Teeing off at the Prince Rupert Golf Course.

City thinking about selling golf course to pay for EMS building

Prince Rupert City Council may be looking into the possibility of selling the publicly-owned golf course to buy land for RCMP building.

The Prince Rupert City Council will be looking into the possibility of selling the Prince Rupert Golf Course back into private ownership.

The idea was proposed by Mayor Jack Mussallem during Monday’s council meeting not only as a way to save taxpayers’ money, but also to help pay for land for a new emergency services building.

“We own the land there. If we can get money for the land and the improvements and get it on the tax roll, we can take that money and use it for the development of an emergency services building. Because in all likelihood we’re going to have to buy some land, and this will make it easier on the tax payers,” says Mussallem.

The city had examined the option of using the municipal tennis courts and Moose Tot Lot properties as a location for the new emergency buildings because it owns them, but that was met with a public backlash to the idea.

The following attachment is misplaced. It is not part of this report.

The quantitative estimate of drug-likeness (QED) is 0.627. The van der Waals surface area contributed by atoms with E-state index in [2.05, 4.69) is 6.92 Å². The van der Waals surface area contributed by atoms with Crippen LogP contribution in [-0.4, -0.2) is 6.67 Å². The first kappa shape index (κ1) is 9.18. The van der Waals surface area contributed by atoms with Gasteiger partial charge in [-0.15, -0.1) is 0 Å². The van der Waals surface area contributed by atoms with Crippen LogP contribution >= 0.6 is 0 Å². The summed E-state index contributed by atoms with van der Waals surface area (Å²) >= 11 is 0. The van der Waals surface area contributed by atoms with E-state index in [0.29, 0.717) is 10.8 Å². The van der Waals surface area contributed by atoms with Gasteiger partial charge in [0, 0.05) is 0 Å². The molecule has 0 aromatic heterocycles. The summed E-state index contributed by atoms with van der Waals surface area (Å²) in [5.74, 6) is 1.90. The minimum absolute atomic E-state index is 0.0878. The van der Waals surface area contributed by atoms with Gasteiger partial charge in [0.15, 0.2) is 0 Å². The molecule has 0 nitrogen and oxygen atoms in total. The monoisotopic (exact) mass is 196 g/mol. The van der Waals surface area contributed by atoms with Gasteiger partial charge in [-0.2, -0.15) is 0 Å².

Regulations allow for money from the sale of City land to be used to purchase new property. Mussallem’s believes that the sale of the golf course could possibly pay for a new location for the RCMP building, which has a government deadline looming.

The fire hall would be left to be funded by money approved in a borrowing bylaw referendum.

The golf course is one of the “Big Six”; which are all large city-owned properties that are permanently exempt from paying property taxes. Other members of the Big Six include the library, the Digby Ferry docks and the museum.

If the golf course could be sold back into the private sector, it could be put back on the roll and it would make the City an extra $22,000 a year.  The City would also no longer be responsible for paying the golf course staff whose salary are in excess of $75,000 a year, or buying new equipment, which has cost $40,000 this year.

“Golf is a popular game. If someone took it over and made it into a business it would reduce our annual subsidy, in fact, it would eradicate it. Further, if someone took it over, they could inject some cash into it, improve it and attract even more people here,” said Mussallem.

The mayor also said that his suggestion was not a criticism of the Prince Rupert Golf Society, which runs the golf course for the city, but is a matter of practicality.

Councilors seemed quite open to examining the idea, but no motion was taken on the idea, so when, or if, the council will discuss it is unknown.

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